Beyond talk, you must have action. I make a point to translate any NRE or potential NRE that I feel for someone into energy that my mono receives. Thus, any relationship or potential that comes up causes her a direct benefit. Thinking about how delicious someone else adds to my own hunger for my mono. Beside the obvious benefit, this reassures her that she is and always will be a part of my life. Frankly, the influx of NRE reminds me that my first (think primary in a nonhierarchical way for ya'll pedantic folks) relationship also deserves wooing and fun. One of our simple rules is that when either of us comes home, the coming home person is responsible for seeking out the other and giving them a kiss. It's a simple thing, but it constantly reminds us to connect. Even when I give energy somewhere else, I always try to remind my mono how important and attractive she is. Too many times I've seen polys let NRE blind them to the lovely they have right there already. The NRE may get more E, but that no one gets left out in the cold.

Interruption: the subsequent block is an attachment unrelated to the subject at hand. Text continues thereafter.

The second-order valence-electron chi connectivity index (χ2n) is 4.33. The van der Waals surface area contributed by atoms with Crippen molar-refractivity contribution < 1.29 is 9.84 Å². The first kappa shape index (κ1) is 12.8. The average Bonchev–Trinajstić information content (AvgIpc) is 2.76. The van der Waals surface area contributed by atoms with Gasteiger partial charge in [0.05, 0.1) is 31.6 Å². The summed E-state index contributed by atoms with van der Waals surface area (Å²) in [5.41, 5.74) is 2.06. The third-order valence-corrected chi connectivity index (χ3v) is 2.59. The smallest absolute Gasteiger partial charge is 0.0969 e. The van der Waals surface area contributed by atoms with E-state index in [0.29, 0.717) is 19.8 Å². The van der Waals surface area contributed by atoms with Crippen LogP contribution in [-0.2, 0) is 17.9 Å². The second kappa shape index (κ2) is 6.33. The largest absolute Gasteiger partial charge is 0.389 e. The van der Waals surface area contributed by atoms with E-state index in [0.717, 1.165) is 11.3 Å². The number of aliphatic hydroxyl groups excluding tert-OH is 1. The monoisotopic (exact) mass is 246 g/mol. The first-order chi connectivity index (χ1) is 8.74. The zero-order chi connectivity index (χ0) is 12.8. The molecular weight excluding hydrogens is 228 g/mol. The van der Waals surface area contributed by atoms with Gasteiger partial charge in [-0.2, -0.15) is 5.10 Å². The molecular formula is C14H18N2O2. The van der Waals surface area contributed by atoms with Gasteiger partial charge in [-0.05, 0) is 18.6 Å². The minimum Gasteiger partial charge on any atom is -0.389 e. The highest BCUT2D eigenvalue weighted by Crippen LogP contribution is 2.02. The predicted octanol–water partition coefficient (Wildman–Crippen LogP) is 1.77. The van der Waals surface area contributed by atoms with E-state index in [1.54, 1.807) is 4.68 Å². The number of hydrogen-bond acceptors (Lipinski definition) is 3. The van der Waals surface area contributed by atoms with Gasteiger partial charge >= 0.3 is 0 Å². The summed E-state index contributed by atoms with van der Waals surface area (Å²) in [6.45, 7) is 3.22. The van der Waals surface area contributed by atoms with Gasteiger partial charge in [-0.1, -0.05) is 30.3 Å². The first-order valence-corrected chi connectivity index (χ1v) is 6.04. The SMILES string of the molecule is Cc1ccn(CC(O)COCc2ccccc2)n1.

Another success factor is selection. Along with NRE-blindness, I've seen polys make partner choices based on personal preference alone. When you're in a poly situation, you don't get to think only of yourself (IMHO). So when I'm looking at a potential partner (yeah for mono who gets that bonus energy!), part of what I'm evaluating is how that person would integrate with the existing situation. This doesn't mean moving in or group time necessarily. It's a recognition that we all react to personalities differently. Will this new person's personality affect me in a way that will negatively impact others? Is this situation likely to be stable or sane enough for all? And most importantly: is this someone that my mono (who knows me well) would be reasonably (maybe not perfectly but with some insight) able to understand why we're attracted? If the person doesn't get along, move on. If the situation is likely to be full of emo and crazy, move on. If my mono would look and her and think, "Wtf, dude!?" move on. When I make good choices that take me and my mono in consideration, then we're way less likely to raise the stress level greatly, and she's reminded that even her poly's mono is important.